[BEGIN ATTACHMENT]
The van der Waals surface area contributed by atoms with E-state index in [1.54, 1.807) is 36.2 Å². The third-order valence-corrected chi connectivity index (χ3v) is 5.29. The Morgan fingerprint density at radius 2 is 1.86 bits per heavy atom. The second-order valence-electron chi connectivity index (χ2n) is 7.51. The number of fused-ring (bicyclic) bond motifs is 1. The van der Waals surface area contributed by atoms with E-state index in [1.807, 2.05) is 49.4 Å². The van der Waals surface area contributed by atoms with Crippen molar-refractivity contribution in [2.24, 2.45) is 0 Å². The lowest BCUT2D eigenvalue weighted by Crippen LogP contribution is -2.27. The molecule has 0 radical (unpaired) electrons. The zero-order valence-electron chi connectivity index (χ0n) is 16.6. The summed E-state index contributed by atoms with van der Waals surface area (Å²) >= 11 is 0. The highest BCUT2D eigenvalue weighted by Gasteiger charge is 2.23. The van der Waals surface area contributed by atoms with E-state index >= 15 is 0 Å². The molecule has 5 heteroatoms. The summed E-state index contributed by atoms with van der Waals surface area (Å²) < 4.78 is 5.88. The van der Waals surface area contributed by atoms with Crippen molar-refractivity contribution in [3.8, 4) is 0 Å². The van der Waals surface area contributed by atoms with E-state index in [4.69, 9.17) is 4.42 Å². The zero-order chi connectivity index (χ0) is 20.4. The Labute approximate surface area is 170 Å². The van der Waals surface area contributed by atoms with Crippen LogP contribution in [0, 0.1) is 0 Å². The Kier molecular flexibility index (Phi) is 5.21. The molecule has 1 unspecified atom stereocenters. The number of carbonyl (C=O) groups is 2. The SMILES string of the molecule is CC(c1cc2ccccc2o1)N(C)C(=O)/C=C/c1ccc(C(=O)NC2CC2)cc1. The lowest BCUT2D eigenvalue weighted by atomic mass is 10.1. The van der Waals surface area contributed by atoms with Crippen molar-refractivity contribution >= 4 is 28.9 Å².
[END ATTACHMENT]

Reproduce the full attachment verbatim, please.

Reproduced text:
The van der Waals surface area contributed by atoms with E-state index in [1.54, 1.807) is 36.2 Å². The third-order valence-corrected chi connectivity index (χ3v) is 5.29. The Morgan fingerprint density at radius 2 is 1.86 bits per heavy atom. The second-order valence-electron chi connectivity index (χ2n) is 7.51. The number of fused-ring (bicyclic) bond motifs is 1. The van der Waals surface area contributed by atoms with E-state index in [1.807, 2.05) is 49.4 Å². The van der Waals surface area contributed by atoms with Crippen molar-refractivity contribution in [2.24, 2.45) is 0 Å². The lowest BCUT2D eigenvalue weighted by Crippen LogP contribution is -2.27. The molecule has 0 radical (unpaired) electrons. The zero-order valence-electron chi connectivity index (χ0n) is 16.6. The summed E-state index contributed by atoms with van der Waals surface area (Å²) >= 11 is 0. The highest BCUT2D eigenvalue weighted by Gasteiger charge is 2.23. The van der Waals surface area contributed by atoms with E-state index >= 15 is 0 Å². The molecule has 5 heteroatoms. The summed E-state index contributed by atoms with van der Waals surface area (Å²) < 4.78 is 5.88. The van der Waals surface area contributed by atoms with Crippen molar-refractivity contribution in [3.8, 4) is 0 Å². The van der Waals surface area contributed by atoms with E-state index in [4.69, 9.17) is 4.42 Å². The zero-order chi connectivity index (χ0) is 20.4. The Labute approximate surface area is 170 Å². The van der Waals surface area contributed by atoms with Crippen LogP contribution in [0, 0.1) is 0 Å². The Kier molecular flexibility index (Phi) is 5.21. The molecule has 1 unspecified atom stereocenters. The number of carbonyl (C=O) groups is 2. The SMILES string of the molecule is CC(c1cc2ccccc2o1)N(C)C(=O)/C=C/c1ccc(C(=O)NC2CC2)cc1. The lowest BCUT2D eigenvalue weighted by atomic mass is 10.1. The van der Waals surface area contributed by atoms with Crippen molar-refractivity contribution >= 4 is 28.9 Å².